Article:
So while most women with HSDD aren’t suffering from depression, a reduction in sex drive might be a good reason to start examining your thoughts and behaviors for depression-like symptoms. People who are depressed lose interest in many things that they enjoy, or even that their body needs–including food and sleep as well as sex.

If you’re suffering from decreased sexual desire, ask yourself these three questions:

  • Am I eating well?
  • Am I sleeping well?
  • Am I taking pleasure in most of the activities I normally enjoy?

If you answer “no” to these questions, the change in your sex drive may be caused by depression. Hopefully this will guide you to seek out the appropriate professionals for the proper treatment. It’s worth noting that many treatments for depression cause low libido as a side effect, so treating your depression might not necessarily lead to an increase in your sexual desire.

Medical treatment is not always the answer for HSDD. If your lack of interest in sex doesn’t cause you any distress, there’s no need to seek a change. If you do want to seek a change, these changes can be behavioral. This might be a good time to decide what kind of sexual encounters you want in your life; conventional masturbation and heterosexual intercourse may not be right for you. There are as many ways to seek sexual satisfaction as there are people in the world. Be attentive to your own desires.

Do you or a loved one suffer from depression, or from decreased sexual desire? See if you qualify for one of Lincoln Research’s clinical research studies!

Source: Beth Orenstein, Everyday Health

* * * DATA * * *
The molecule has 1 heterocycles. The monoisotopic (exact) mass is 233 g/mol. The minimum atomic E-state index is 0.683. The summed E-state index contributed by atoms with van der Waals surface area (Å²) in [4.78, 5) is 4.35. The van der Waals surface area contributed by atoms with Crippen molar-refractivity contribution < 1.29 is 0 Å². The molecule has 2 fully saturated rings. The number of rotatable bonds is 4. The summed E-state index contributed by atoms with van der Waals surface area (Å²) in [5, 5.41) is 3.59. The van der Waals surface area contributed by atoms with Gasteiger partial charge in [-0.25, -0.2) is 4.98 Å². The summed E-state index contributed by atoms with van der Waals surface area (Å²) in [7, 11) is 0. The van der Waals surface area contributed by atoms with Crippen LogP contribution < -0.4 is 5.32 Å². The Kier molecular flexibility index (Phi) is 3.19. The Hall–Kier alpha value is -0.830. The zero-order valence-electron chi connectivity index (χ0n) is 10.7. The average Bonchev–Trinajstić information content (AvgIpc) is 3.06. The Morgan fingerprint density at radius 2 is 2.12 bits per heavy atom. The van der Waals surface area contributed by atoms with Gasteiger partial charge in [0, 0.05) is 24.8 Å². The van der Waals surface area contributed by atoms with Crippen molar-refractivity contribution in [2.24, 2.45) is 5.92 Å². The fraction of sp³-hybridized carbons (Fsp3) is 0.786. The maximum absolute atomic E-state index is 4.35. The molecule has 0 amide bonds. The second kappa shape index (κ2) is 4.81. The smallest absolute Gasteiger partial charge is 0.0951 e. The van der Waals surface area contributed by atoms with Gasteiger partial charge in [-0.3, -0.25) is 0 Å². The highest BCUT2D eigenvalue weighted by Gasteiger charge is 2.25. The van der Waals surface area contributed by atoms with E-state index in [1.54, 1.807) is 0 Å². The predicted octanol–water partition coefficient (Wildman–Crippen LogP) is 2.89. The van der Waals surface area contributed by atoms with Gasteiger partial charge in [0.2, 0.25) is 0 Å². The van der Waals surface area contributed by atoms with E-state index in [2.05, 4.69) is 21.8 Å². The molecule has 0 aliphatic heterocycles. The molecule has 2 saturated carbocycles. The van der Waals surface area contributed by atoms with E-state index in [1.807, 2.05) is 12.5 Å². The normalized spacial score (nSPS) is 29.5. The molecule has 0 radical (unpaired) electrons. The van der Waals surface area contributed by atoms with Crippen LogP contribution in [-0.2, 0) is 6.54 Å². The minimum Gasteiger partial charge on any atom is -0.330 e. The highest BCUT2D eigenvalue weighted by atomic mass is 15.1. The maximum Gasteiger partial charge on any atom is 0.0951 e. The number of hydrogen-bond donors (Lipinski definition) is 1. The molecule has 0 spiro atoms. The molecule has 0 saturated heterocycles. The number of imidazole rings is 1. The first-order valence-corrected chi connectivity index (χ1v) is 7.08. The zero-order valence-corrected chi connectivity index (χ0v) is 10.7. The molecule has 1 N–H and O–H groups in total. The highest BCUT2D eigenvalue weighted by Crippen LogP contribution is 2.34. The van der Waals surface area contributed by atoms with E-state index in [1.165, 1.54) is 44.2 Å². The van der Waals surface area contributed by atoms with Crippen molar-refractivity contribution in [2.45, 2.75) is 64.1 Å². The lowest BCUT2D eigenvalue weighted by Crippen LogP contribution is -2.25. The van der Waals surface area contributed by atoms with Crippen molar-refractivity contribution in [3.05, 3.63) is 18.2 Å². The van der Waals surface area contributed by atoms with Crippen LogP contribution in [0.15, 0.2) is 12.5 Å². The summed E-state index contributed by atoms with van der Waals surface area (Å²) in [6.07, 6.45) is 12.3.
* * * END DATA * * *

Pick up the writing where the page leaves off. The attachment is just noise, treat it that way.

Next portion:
7 Ways to Turn Happy Moments Into Lasting Contentment

girl-690614_1280Suffering from depression doesn’t mean you never experience happiness. But people who are depressed often find that the moments of happiness in their lives are gone almost as soon as they come.

A new experiment conducted by researchers at the University of Wisconsin has found that the longer you can hold onto a good feeling–even if it’s only a matter of seconds–the happier you will be in the long term. Dr. David Sack at Psychology Today has compiled a list of tricks to help prolong those happy moments, and put you on the road to long-term recovery.

1. Be mindful–Mindfulness just means paying attention to the moment. When you have a positive emotion, center yourself within that emotion instead of just moving on to the next thing.

2. Think of past and future joy–Getting stuck in a moment isn’t as helpful when the moment isn’t a happy one. At these times, try to remember previous moments of happiness, or anticipate happiness to come.

3. Share your feelings–Tell your friends and family about the things that make you feel good. It’s a way of getting that feeling out of your own head and planting it into the world.

4. Express yourself nonverbally–Don’t be ashamed to laugh or smile. Allow the feelings in your heart to spread to your body.

5. Be aware of your own habits–Some personality types have a habit of always thinking of ways an experience could be better, rather than accepting the happiness that an experience gives them. If this describes you, try to let go and be a little less critical sometimes.

6. Learn to love yourself–If you have low self-esteem, you might not feel that you deserve happiness. Once you learn that you deserve happiness as much as anyone, you can truly own the good feelings that come your way.

7. Count your blessings–This doesn’t mean you need to sit and think of how much worse things could be. What’s specific to your life that you feel lucky about? Use that as a jumping-off point to try and make your life even better.

Do you or a loved one suffer from depression? See if you qualify for Lincoln’s clinical research study on depression today!